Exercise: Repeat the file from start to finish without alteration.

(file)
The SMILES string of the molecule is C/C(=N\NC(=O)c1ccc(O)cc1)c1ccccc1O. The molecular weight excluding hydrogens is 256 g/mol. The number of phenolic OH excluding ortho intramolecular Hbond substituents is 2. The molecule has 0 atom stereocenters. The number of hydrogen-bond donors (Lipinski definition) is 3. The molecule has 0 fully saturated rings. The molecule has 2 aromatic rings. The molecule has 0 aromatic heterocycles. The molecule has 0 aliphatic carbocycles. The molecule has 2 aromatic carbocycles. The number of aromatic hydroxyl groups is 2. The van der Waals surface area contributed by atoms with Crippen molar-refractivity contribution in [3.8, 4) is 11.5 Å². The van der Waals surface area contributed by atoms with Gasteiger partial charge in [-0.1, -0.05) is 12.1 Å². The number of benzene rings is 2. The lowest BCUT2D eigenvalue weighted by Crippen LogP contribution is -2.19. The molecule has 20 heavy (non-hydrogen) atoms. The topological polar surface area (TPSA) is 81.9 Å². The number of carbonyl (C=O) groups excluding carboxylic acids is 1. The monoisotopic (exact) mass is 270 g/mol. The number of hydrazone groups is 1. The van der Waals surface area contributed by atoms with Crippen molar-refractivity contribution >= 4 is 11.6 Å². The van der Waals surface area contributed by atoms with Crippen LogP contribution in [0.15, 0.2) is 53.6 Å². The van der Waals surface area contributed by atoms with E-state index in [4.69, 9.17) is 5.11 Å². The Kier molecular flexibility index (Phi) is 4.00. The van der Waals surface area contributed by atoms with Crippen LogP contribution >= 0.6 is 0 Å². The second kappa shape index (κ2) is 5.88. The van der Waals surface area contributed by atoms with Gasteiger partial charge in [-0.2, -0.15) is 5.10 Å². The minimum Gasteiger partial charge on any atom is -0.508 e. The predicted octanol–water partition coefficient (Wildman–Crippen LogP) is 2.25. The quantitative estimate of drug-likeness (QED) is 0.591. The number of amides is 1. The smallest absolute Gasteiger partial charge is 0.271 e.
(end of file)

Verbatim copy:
The SMILES string of the molecule is C/C(=N\NC(=O)c1ccc(O)cc1)c1ccccc1O. The molecular weight excluding hydrogens is 256 g/mol. The number of phenolic OH excluding ortho intramolecular Hbond substituents is 2. The molecule has 0 atom stereocenters. The number of hydrogen-bond donors (Lipinski definition) is 3. The molecule has 0 fully saturated rings. The molecule has 2 aromatic rings. The molecule has 0 aromatic heterocycles. The molecule has 0 aliphatic carbocycles. The molecule has 2 aromatic carbocycles. The number of aromatic hydroxyl groups is 2. The van der Waals surface area contributed by atoms with Crippen molar-refractivity contribution in [3.8, 4) is 11.5 Å². The van der Waals surface area contributed by atoms with Gasteiger partial charge in [-0.1, -0.05) is 12.1 Å². The number of benzene rings is 2. The lowest BCUT2D eigenvalue weighted by Crippen LogP contribution is -2.19. The molecule has 20 heavy (non-hydrogen) atoms. The topological polar surface area (TPSA) is 81.9 Å². The number of carbonyl (C=O) groups excluding carboxylic acids is 1. The monoisotopic (exact) mass is 270 g/mol. The number of hydrazone groups is 1. The van der Waals surface area contributed by atoms with Crippen molar-refractivity contribution >= 4 is 11.6 Å². The van der Waals surface area contributed by atoms with Crippen LogP contribution in [0.15, 0.2) is 53.6 Å². The van der Waals surface area contributed by atoms with E-state index in [4.69, 9.17) is 5.11 Å². The Kier molecular flexibility index (Phi) is 4.00. The van der Waals surface area contributed by atoms with Crippen LogP contribution >= 0.6 is 0 Å². The second kappa shape index (κ2) is 5.88. The van der Waals surface area contributed by atoms with Gasteiger partial charge in [-0.2, -0.15) is 5.10 Å². The minimum Gasteiger partial charge on any atom is -0.508 e. The predicted octanol–water partition coefficient (Wildman–Crippen LogP) is 2.25. The quantitative estimate of drug-likeness (QED) is 0.591. The number of amides is 1. The smallest absolute Gasteiger partial charge is 0.271 e.